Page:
#GirlsGovern Town Hall (09.14.16)

GlobalGirl Media – an organization that seeks to empower and give underprivileged youth a voice through media and literacy mediums – was founded in 2010 and is active in South Africa, Morocco, Kosovo, Chicago, Los Angeles and the Bay Area. Global Girl has designed a national program tagged #girlsgovern to encourage and give space for young women to confidently and independently use their voices (#ownthemic) to access and contribute to important national and political conversations.

On Wednesday, September 14th, GlobalGirl Media hosted their first ever #GirlsGovernTownHall, bringing together youth, journalists, activists, and politicians to discuss some of the most pressing current topics that pertain to women and girls and global conflicts. I volunteered for the event, attending with the organization I am interning for, Girl Up. I doubled as a mic runner and a sponge; soaking up the energies, experiences, and ideas brought to the stage by some really kickass girls and women. Panel topics ranged from Navigating Media: Safety and Free Speech, to one titled,”Girls Rights Are Human Rights, Right?” Keynote speakers included the likes of Hillary Clinton’s Sr. Women’s Issues Advisor (mind you that is an abbreviated title) Rachel Vogelstein, TV personality and entrepreneur Ashlee Wilson Hawn, award winning journalist and filmmaker Anna Therese Day, and many more.


Ashlee Wilson Hawn, Courtesy of GlobalGirl Media

Ashlee Wilson Hawn, former Miss Georgia reality Television Star, turned successful entrepreneur and business owner, advised all the girls in the room to follow their passions and “live in your truth.” Besides being the very definition of a sweet southern belle, Ashlee emitted intelligence, honesty, assertiveness, and compassion; declaring confidence (especially for girls) as the road to success.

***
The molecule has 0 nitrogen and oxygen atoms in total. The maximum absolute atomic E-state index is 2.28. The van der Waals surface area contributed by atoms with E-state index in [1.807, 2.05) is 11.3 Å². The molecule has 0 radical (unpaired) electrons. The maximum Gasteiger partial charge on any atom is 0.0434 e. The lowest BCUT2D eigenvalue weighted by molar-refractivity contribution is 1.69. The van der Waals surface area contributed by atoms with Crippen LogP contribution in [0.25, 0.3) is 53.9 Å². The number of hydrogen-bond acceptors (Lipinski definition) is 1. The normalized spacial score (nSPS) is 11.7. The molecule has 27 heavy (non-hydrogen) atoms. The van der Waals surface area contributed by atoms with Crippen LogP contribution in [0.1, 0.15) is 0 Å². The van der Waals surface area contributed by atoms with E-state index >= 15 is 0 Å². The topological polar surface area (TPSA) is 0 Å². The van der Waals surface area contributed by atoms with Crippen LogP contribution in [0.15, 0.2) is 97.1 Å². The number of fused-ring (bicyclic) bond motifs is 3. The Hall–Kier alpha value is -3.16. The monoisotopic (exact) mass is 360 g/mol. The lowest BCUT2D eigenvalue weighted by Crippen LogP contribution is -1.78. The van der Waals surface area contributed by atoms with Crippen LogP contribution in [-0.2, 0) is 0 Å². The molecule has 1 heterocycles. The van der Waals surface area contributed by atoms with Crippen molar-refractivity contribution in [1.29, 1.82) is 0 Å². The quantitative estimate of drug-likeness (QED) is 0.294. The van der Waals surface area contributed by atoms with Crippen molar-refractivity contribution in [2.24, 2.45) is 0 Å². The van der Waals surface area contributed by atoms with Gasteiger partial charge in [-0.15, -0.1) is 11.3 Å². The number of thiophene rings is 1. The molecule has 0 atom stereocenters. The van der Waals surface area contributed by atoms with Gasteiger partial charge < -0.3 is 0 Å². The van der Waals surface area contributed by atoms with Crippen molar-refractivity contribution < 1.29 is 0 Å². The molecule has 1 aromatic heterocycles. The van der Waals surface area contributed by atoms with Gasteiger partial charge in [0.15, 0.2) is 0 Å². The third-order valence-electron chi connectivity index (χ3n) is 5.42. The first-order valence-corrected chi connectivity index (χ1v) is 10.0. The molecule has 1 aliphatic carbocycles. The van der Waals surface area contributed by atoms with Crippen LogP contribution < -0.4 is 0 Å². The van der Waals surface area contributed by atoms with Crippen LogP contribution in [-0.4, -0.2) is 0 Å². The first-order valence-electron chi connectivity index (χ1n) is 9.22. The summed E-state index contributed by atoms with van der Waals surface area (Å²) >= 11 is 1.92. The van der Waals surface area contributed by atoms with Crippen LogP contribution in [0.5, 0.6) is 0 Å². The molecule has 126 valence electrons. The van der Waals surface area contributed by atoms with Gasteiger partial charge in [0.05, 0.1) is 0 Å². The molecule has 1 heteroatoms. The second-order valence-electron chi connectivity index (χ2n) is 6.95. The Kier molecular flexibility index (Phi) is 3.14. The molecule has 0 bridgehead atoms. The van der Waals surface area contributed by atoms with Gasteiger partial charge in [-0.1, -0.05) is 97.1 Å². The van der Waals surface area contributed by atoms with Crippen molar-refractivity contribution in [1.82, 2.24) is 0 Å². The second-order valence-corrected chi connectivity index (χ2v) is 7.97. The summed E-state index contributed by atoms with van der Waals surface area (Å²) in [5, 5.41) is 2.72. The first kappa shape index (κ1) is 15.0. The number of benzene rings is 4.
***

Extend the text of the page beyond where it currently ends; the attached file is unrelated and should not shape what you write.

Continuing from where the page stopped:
Anna Therese Day, award-winning journalist, social media researcher, and filmmaker, spoke briefly on her experiences covering the Middle East, American Foreign Policy, and being a young female in a competitive, male-dominated profession. She shared her own “personal… truth” and the ways in which that has stayed at the core of her career and life since she was 13 years old. Anna demonstrated a struggle very central to those with intimate access to foreign policy and global conflict: existing with the honor and responsibility that comes with being on and witnessing the ‘front line,’ as well as the lingering trauma and suffering that may result within. Using her experiences, she imparted three lessons onto her young audience. The first, is that all young people <strong>deserve</strong> a voice. No matter the location or position of a person, this is a right. The second, is to turn “what the world perceives as your weaknesses into your strength,” using her struggles as a young female journalist as an analogy. For her third point, she emphasized the concept of voicelessness; the existence of the deliberate marginalization of people to eliminate their voice. To fight this, she stressed the importance for young people to “#ownthemic”and own their place as a part of important discussions. Quoting a young activists she interviewed in Cairo, she advised girls to “be at the table or be on the menu.”


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